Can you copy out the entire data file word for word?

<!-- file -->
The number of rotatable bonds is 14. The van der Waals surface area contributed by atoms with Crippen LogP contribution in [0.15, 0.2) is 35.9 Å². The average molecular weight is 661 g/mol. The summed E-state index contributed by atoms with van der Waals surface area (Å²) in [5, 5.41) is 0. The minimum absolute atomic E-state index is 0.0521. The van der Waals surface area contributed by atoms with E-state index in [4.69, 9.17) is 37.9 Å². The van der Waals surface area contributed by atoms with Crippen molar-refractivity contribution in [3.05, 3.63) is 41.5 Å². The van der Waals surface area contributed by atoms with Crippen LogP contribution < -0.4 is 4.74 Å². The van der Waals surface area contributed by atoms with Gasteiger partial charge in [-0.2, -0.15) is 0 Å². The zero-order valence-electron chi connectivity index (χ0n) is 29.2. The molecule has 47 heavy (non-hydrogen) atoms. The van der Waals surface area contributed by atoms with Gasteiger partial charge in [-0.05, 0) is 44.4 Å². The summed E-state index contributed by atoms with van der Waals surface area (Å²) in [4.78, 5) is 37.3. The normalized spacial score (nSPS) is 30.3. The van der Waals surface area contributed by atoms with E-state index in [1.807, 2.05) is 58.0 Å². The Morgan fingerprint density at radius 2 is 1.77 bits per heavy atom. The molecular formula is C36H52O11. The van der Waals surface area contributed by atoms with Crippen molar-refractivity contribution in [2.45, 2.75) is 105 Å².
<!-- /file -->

The number of rotatable bonds is 14. The van der Waals surface area contributed by atoms with Crippen LogP contribution in [0.15, 0.2) is 35.9 Å². The average molecular weight is 661 g/mol. The summed E-state index contributed by atoms with van der Waals surface area (Å²) in [5, 5.41) is 0. The minimum absolute atomic E-state index is 0.0521. The van der Waals surface area contributed by atoms with E-state index in [4.69, 9.17) is 37.9 Å². The van der Waals surface area contributed by atoms with Crippen molar-refractivity contribution in [3.05, 3.63) is 41.5 Å². The van der Waals surface area contributed by atoms with Crippen LogP contribution < -0.4 is 4.74 Å². The van der Waals surface area contributed by atoms with Gasteiger partial charge in [-0.2, -0.15) is 0 Å². The zero-order valence-electron chi connectivity index (χ0n) is 29.2. The molecule has 47 heavy (non-hydrogen) atoms. The van der Waals surface area contributed by atoms with Gasteiger partial charge in [-0.05, 0) is 44.4 Å². The summed E-state index contributed by atoms with van der Waals surface area (Å²) in [4.78, 5) is 37.3. The normalized spacial score (nSPS) is 30.3. The van der Waals surface area contributed by atoms with E-state index in [1.807, 2.05) is 58.0 Å². The Morgan fingerprint density at radius 2 is 1.77 bits per heavy atom. The molecular formula is C36H52O11. The van der Waals surface area contributed by atoms with Crippen molar-refractivity contribution in [2.45, 2.75) is 105 Å².